Natalie Stephens of Carroll (right) helps kids at El-Shaddaih Orphanage in Malawi, Africa, including Francis (left) and Mary (center), build a washing machine during an August trip last year.
Natalie Stephens of Carroll (right) helps kids at El-Shaddaih Orphanage in Malawi, Africa, including Francis (left) and Mary (center), build a washing machine during an August trip last year.

May 2, 2017

Pastor Blessings Nyasulu sometimes awakens at the orphanage she founded in Malawi, Africa, to find that people, knowing she has no money to take on additional kids at the orphanage, have left young children or babies at the facility’s gate at night so she would have no choice.

Almost 90 kids currently live at El-Shaddaih Orphanage in Malawi, a country in East Africa. Hundreds more are on a waiting list. Nyasulu has room for them, but no money to feed and clothe additional kids.

Nyasulu founded El-Shaddaih Orphanage, a Christian organization, in 2008, saying she felt called by God to do so after she spent 52 days in a coma following a bus crash that killed 39 people.

“He gave me the ability to be the mother of these orphans,” she said.

She is spending May and June in Iowa, as well as Tennessee and Michigan, to tell people about the orphanage and request help from those who want to become involved, including through financial donations or donated items. She will have several weeks in Iowa first and is willing to visit any area church, organization or group that invites her to speak about the orphanage and her work.

After a Central Church member heard about the orphanage several years ago and suggested Central support it financially, three members from Central traveled to Africa last year to visit the orphanage. Natalie Stephens, Deb Vonnahme and John Sklenar arrived in Malawi in August with no idea what to expect.

One woman and 70 kids, Sklenar thought at the time — how could it be anything less than bedlam?

Instead, he found children who were eager to speak with him and help him, who went on their own to church every morning to pray and who offered nothing but respect.

“I saw 70 kids on their knees, praising God for what they have — and they have nothing,” Sklenar said.

Malawi is one of the poorest countries in the world, Nyasulu said.

“We starve a lot,” she said. “We have floods every year.”

Electricity in the country is sporadic; its residents can’t afford to keep lights on all day, every day. Bicycles — if not walking — are the most common form of transportation.

Right now, there are some days at the orphanage when Nyasulu isn’t sure how she’ll be able to feed every child. Some days, they run out of food.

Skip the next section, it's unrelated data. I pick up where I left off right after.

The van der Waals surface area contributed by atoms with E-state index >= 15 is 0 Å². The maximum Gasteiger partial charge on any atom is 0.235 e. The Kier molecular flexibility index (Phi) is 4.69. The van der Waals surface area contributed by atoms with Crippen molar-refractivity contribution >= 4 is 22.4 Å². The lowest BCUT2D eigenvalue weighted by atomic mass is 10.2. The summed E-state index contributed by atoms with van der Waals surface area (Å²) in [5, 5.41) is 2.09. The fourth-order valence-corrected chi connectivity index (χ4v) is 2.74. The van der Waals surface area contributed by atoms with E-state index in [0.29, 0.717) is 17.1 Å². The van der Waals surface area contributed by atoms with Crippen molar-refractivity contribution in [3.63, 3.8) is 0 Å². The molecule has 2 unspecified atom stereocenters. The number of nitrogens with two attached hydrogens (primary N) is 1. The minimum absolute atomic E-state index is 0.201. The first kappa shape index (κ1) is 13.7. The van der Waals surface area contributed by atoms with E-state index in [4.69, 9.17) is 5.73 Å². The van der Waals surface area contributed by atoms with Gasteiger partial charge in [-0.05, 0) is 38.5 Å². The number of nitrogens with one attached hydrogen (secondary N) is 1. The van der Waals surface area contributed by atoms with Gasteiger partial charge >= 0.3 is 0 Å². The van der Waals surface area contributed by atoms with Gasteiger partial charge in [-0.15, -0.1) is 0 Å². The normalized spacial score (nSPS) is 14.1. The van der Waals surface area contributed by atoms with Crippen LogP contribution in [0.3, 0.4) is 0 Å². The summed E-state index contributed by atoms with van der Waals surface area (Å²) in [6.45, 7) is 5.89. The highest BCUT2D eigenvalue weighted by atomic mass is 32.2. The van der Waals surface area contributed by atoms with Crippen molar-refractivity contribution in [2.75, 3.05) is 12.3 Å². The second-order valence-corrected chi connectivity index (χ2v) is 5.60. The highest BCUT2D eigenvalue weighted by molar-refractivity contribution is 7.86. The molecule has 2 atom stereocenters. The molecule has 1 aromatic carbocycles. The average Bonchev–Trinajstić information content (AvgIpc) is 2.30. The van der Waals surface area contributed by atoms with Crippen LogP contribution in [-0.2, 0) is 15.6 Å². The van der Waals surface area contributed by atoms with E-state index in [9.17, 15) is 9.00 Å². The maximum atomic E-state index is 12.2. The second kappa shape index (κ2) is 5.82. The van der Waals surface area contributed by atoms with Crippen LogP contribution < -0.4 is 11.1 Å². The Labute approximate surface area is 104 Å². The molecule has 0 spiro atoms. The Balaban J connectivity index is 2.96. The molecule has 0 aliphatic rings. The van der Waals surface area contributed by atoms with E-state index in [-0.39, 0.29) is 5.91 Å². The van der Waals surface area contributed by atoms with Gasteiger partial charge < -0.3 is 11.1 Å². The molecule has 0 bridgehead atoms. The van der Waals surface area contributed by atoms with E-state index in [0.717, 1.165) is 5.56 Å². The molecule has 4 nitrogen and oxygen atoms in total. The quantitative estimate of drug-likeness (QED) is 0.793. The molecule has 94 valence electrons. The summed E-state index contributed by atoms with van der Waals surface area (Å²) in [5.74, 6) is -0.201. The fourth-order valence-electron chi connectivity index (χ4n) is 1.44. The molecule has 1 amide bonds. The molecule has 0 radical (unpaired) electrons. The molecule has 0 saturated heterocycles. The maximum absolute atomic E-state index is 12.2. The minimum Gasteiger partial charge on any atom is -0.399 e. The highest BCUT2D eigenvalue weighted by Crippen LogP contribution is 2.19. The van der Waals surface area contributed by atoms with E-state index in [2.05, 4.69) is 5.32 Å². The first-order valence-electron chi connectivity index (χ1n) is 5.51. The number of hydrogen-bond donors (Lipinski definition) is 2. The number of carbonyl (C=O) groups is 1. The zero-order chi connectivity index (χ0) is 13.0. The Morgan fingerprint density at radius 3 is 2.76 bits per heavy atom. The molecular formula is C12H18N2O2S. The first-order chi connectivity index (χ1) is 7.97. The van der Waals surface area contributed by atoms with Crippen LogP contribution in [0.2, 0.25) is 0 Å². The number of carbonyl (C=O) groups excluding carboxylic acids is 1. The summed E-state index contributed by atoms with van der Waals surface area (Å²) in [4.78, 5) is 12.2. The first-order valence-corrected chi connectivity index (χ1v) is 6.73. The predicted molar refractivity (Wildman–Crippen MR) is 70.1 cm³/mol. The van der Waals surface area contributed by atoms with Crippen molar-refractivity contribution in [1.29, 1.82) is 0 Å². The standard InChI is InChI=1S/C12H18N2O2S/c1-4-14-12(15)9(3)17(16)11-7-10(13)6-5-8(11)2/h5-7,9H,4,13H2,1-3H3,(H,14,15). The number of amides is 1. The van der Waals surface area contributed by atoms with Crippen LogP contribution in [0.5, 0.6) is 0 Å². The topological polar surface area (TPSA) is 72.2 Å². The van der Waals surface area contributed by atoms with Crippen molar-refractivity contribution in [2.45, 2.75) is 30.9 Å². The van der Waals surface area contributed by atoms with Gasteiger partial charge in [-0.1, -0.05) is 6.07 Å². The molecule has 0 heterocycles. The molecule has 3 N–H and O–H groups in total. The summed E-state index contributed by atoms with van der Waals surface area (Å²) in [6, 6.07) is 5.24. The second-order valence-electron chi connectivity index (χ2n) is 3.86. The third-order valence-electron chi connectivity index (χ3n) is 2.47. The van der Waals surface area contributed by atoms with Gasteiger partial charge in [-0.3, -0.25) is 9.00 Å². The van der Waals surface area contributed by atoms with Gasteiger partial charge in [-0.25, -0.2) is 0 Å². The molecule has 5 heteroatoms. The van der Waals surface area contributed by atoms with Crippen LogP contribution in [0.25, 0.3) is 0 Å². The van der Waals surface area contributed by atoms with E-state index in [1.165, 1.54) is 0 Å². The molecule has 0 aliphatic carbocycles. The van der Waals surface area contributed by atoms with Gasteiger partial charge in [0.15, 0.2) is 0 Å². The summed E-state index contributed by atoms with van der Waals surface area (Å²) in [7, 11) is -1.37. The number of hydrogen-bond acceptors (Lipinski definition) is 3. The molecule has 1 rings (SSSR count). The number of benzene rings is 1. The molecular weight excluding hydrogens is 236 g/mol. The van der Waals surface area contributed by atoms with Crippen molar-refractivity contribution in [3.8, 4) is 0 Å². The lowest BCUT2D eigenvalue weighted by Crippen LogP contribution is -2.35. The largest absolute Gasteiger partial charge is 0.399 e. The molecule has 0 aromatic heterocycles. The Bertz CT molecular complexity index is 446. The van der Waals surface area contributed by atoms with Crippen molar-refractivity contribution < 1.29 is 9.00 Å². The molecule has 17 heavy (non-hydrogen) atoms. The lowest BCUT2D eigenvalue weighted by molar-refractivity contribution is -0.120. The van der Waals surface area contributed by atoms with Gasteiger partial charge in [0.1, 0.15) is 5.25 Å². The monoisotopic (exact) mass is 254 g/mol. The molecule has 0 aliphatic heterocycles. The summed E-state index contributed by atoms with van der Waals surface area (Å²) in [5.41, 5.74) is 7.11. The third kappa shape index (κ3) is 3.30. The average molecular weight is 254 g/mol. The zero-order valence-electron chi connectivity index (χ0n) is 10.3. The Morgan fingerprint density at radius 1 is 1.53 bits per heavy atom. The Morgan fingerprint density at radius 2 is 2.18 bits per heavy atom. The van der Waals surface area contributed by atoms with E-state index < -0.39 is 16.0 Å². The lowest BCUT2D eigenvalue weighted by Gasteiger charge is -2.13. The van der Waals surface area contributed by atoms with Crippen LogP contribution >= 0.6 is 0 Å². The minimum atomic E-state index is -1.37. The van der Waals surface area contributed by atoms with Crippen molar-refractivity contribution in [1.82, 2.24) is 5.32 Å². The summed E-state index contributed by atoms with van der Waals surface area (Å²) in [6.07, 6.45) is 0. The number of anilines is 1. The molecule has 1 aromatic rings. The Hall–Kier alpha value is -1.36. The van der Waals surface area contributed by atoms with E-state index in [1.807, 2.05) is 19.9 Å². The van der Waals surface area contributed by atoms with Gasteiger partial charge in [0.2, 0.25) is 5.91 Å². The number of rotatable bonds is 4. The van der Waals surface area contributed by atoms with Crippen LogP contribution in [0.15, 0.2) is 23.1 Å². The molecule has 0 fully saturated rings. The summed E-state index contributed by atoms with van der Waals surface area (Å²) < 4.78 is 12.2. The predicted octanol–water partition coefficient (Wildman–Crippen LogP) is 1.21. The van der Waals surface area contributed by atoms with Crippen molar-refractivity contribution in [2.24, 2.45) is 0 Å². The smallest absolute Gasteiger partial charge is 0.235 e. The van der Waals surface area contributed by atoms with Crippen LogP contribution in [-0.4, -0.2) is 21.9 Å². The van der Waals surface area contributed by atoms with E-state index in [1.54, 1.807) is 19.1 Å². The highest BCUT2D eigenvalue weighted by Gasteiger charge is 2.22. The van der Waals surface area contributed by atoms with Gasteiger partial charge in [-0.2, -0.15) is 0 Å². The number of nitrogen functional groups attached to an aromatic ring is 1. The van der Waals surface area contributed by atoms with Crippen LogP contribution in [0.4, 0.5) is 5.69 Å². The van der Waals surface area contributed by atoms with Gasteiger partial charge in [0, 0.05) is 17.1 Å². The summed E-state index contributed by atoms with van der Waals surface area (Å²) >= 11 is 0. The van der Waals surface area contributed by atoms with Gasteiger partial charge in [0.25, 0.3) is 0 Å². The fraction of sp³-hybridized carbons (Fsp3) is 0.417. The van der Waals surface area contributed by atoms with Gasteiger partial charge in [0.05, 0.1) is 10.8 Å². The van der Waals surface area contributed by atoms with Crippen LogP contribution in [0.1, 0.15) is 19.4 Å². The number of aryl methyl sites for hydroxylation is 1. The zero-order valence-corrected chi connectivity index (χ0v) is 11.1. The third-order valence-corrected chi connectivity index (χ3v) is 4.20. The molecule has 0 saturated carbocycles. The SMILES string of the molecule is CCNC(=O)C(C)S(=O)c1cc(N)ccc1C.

The orphanage houses kids of all ages, from newborn infants to those in their late teens. Dozens of kids sleep in small rooms.

On a typical night, five babies sleep in Nyasulu’s bed with her, she said.

Other than the youngest infants, the kids drink only water. Nyasulu usually tries to offer them tea with milk at Christmastime — but some kids turn away from the unfamiliar drinks. They grow corn and other produce and typically only can afford to eat meat once a month.

But they contribute.

Kids at the orphanage regularly visit an area hospital to clean and visit and pray with patients. They also make food to take to inmates at a nearby prison, where they eat with and visit with the inmates. After donations allowed a well to be built at the orphanage, other residents benefited during a drought.

At the orphanage, many of the children learn trades — carpentry, welding, tailoring.

They go to school, too, but it’s difficult to move forward through the curriculum because classes often have 300 or more kids to one teacher, Nyasulu said. Students in their late teens might still be learning to read because they’ve had to retake classes so many times.

Central Church supports the orphanage, and Nyasulu hopes her time in the United States results in other partners for the organization that has become incredibly important to her.

“I’m like the mother of all the children,” Nyasulu said. “I make sure every kid has something to eat, and clothes. I make sure I balance my love for all the children.”

Nyasulu, 39, is getting married this August.

All of her kids will be there.